No one had an answer. No one even responded to Louderback’s point. The CTB just went ahead and approved the reallocation of funds.

Update: According to Peter Bacque’s story in the Times-Dispatch, the Norfolk passenger rail service is expected to cover its operating costs. Norfolk-to-Washington fares will run about $33 one way, and state officials expect high demand for the service. That would obviate Louderback’s concern for this project, and possibly for inter-city rail service from Lynchburg to Washington, which is one of the most profitable state-partnership services in the Amtrak system.

However, Louderback’s larger point remains valid for Washington Metro, the Rail-to-Dulles extension, the Norfolk Tide and other mass transit projects.

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2 responses to “What Happens to Rail When the Money Runs Out?”

  1. When you consider that EVERY Trip on the VRE Commuter Rail is subsidized to the tune of $20+ and financed with a 2.1% tax on gasoline… – and most important – is apparently an acceptable and sustainable model to motorists who pay the tax…

    then why not use that same approach for rail? In the Amtrak corridors, levy a 2.1% gas tax… to fund it or alternatively give Amtrak a portion of the sales taxes already levied and proposed to increase?

    rail is a chicken/egg argument. you have to get it built and operating before people will start to depend on it but where do you get the start-up money?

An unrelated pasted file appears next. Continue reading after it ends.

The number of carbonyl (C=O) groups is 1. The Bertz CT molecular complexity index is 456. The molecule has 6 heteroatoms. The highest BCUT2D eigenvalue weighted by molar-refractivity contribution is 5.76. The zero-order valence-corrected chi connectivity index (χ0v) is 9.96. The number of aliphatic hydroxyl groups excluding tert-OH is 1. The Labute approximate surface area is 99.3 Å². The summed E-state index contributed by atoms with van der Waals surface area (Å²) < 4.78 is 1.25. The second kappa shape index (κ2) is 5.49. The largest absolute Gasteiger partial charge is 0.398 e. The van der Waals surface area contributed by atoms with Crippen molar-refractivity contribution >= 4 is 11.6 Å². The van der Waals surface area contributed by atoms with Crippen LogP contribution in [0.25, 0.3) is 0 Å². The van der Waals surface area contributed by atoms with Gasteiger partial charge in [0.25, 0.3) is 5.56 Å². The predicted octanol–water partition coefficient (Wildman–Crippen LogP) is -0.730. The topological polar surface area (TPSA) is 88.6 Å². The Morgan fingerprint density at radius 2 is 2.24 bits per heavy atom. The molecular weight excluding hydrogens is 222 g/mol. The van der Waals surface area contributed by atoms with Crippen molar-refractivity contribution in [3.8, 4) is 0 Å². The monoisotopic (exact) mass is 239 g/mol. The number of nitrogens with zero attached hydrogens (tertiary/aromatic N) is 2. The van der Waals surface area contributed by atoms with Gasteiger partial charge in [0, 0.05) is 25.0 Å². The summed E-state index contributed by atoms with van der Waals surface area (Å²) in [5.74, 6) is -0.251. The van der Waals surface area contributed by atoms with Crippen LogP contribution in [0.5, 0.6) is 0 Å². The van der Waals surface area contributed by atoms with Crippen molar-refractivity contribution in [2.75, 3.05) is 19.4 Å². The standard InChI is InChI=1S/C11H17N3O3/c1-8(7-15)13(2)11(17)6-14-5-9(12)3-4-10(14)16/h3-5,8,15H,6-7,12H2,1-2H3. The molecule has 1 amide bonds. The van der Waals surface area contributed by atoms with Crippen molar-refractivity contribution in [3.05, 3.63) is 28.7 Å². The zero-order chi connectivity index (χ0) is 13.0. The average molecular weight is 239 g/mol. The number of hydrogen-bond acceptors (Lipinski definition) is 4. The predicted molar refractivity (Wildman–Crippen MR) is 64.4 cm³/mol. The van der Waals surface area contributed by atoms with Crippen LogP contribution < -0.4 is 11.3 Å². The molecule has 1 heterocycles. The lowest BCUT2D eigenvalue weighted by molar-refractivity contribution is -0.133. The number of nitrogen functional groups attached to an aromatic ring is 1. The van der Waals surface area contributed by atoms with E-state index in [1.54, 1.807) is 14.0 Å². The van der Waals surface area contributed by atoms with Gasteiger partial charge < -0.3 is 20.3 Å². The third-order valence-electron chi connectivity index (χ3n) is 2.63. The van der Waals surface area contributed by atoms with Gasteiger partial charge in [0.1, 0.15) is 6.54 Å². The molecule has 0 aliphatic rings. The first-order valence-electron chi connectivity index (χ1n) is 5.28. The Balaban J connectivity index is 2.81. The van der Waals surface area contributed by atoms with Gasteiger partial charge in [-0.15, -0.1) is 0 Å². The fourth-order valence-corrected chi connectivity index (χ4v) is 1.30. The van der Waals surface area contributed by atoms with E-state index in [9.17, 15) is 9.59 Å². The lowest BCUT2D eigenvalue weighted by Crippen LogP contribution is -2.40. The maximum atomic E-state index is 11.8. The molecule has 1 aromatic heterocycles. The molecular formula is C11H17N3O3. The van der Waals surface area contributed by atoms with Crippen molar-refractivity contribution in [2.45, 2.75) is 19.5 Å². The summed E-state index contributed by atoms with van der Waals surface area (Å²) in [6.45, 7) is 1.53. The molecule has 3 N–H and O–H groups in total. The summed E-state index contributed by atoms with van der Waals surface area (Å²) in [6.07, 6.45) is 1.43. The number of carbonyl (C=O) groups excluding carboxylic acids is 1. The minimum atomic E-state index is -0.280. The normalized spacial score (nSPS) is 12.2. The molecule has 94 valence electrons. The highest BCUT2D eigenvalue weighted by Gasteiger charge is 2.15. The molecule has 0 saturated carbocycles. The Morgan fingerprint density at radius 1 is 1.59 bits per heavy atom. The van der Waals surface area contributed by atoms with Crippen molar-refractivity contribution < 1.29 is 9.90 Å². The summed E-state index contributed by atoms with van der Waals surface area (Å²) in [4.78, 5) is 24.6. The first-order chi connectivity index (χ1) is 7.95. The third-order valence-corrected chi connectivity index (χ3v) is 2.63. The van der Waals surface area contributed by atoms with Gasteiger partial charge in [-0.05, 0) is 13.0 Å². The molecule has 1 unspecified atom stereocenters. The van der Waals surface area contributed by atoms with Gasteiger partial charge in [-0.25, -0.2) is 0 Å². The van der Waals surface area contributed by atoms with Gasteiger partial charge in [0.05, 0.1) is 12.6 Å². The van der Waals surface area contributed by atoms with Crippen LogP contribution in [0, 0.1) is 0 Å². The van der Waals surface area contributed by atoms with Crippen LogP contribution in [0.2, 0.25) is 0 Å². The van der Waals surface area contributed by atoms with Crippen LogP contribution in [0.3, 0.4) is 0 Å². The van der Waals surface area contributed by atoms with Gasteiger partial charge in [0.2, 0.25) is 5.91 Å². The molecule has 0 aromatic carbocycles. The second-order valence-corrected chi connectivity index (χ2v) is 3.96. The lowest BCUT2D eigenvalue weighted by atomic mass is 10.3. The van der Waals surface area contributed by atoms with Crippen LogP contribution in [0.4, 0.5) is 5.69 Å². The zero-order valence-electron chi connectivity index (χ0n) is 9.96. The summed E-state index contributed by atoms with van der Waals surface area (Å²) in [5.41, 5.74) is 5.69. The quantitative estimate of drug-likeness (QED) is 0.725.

…and we have to reach an agreement on how much of non-road transit should be recovered at the farebox and how much should be subsidized.

    I note that when the .5% sales tax was implemented.. there were no cries that roads were being “subsidized” and even now as McDonnell proposed to increase the sales tax.. for roads. ,there STILL are no cries of “subsidy subsidy”… rather there are cries of ” you’re stealing from education”.
    (which is also heavily subsidized).

  2. I hear a train a commin. It’s rollin round the bend.
    I bet it’ll be jam packed full. When it heads out agin.
    It’s that shadow housing special, burning up the tax.
    And all them broke folks on it, ain’t never coming back.

    Funny thing happened the other day. The builders have been in filling their vacant lots with brand new houses. A guy down the street moved into one about a year or so ago. One day some Pods showed up in his drive way. Then last weekend there was a U haul. And now the place is empty. The funny part is that it seems to be a new contagious winter flu.

    On my way to work I pass a dozen rural houses with two signs out front. One says For Sale. The other For Rent.

    Statistics say that 60 percent of the Newport News Amtrak passengers are actually from Norfolk. I wonder if splitting the ridership is a good idea when NN was already on a previous funding chopping block and Tax Increase is the new song of the day.